Conference Paper

Effective Visualisation of Workflow Enactment

Swinburne University of Technology, Melbourne, Victoria, Australia
DOI: 10.1007/978-3-540-24655-8_87 Conference: Advanced Web Technologies and Applications, 6th Asia-Pacific Web Conference, APWeb 2004, Hangzhou, China, April 14-17, 2004, Proceedings
Source: DBLP


Although most existing teamwork management systems support user- friendly interface to some extent, few of them have take into consideration of the special requirements of workflow visualisation. This paper realises the uni- que features of visualisation for run-time workflow, i.e., workflow enactment and execution. We present a detailed discussion of the emerging problems against the general aesthetic criteria for drawing the workflow layout. In order to support most essential workflow enactment facilities, the following three mechanisms are provided. Firstly, Sugiyama algorithm has been systematically incorporated into our prototype to create well structured workflow layout initially. Secondly, when the workflow process dynamically changes, we can adjust workflow layout by our force-scan algorithm to retain the mental maps created earlier among team members. Thirdly, we have also applied the technique of the fisheye view to of- fer a context focus mechanism for workflow users and to utilise the screen size more effectively. With these visualisation techniques, a better atmosphere may be facilitated for teamwork.

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Available from: Xiaodi Huang
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    • "Note that this could be the case if we relayout the process " from scratch " as depicted in Fig. 3. The problem of maintaining the mental map when conducting changes of the process logic has been recognized in the literature and different algorithms have been presented in this context (e.g., Force-Scan or incremental algorithms (Yang et al., 2004; Diguglielmo et al., 2002)). However, all these approaches have been applied to graphs with untyped nodes so far. "
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    ABSTRACT: The proper visualization and monitoring of their (ongoing) business processes is crucial for any enterprise. Thus a broad spectrum of processes has to be visualized ranging from simple, short-running processes to complex long-running ones (consisting of up to hundreds of activities). In any case, users shall be able to quickly understand the logic behind a process and to get a quick overview of related tasks. One practical problem arises when different fragments of a business process are scattered over several systems where they are often modeled using different process meta models (e.g., High-Level Petri Nets). The challenge is to find an integrated and user-friendly visualization for these business processes. In this paper we discover use cases relevant in this context. Since existing graph layout approaches have focused on general graph drawing so far we further develop a specific approach for layouting business process graphs. The work presented in this paper is embedded within a larger project (Proviado) on the visualization of automotive processes.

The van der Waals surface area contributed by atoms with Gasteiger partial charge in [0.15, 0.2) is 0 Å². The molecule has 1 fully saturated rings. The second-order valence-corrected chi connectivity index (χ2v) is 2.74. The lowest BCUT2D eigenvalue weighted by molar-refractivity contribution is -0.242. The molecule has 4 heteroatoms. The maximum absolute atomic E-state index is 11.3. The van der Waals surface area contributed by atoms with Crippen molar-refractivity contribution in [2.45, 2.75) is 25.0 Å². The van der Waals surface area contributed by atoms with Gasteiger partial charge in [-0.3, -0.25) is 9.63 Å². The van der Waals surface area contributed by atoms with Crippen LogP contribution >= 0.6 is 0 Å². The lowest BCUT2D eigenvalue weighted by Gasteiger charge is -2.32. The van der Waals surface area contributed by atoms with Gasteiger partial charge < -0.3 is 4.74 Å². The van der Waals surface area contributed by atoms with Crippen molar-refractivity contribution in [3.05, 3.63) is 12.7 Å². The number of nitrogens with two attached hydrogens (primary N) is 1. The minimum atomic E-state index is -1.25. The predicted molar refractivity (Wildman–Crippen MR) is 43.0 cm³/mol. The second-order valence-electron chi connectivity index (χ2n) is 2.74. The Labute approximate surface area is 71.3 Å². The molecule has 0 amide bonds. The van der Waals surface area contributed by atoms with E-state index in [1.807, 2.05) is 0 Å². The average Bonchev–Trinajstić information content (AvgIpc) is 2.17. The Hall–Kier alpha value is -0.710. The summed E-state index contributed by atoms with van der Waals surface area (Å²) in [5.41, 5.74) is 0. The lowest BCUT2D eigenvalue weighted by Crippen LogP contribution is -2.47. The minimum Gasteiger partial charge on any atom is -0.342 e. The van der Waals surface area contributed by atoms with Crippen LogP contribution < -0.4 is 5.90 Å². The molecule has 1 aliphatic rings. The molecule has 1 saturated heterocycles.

Full-text · Conference Paper · Jan 2006
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    • "Less work is available regarding the visualization of enterprise-wide and system-spanning processes [1]. The task of layouting process graphs is addressed by some papers [11] [16]. "
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    ABSTRACT: The monitoring and visualization of enterprise-wide and cross-organizational business processes is an important, but also very complex task. The information needed for vi- sualizing processes may be scattered over heterogeneous, distributed information systems. These systems may only support fragments of the process and may use different process meta models. Besides an integrated view on these process data, any process visualization must be flexibly and dynamically adaptable to the needs of different applica- tions and user groups. This paper discusses requirements of a flexible process visualization in distributed environ- ments. This includes process data integration issues as well as issues related to adaptable process visualization.
    Full-text · Conference Paper · Jan 2005
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    ABSTRACT: The Business Process Execution Language (BPEL) is the standard execution language for business workflows. BPEL is an XML-based, verbose and complex language, consisting of block- and graph-oriented control structures, which makes it hard to generate intuitive visualizations. Although many tools enable the visualization of workflows before the transformation into executable systems, notations and style criteria for the visualization and layout of workflows are not standardized, so it is very hard to compare different tools. Often, the construction of a layout for a possibly complex workflow is left to the user or the result is visually unsatisfying. We present a novel algorithm for the layout of complex BPEL workflows, which uses the principles of the algorithm by Sugiyama and takes into account BPEL specifics, e.g. nested structures, parallel paths and several distinct types of elements. The BPEL specifics represent challenges to the layout algorithm and are not completely fulfilled by any other layout approach for BPEL.
    No preview · Conference Paper · Jan 2010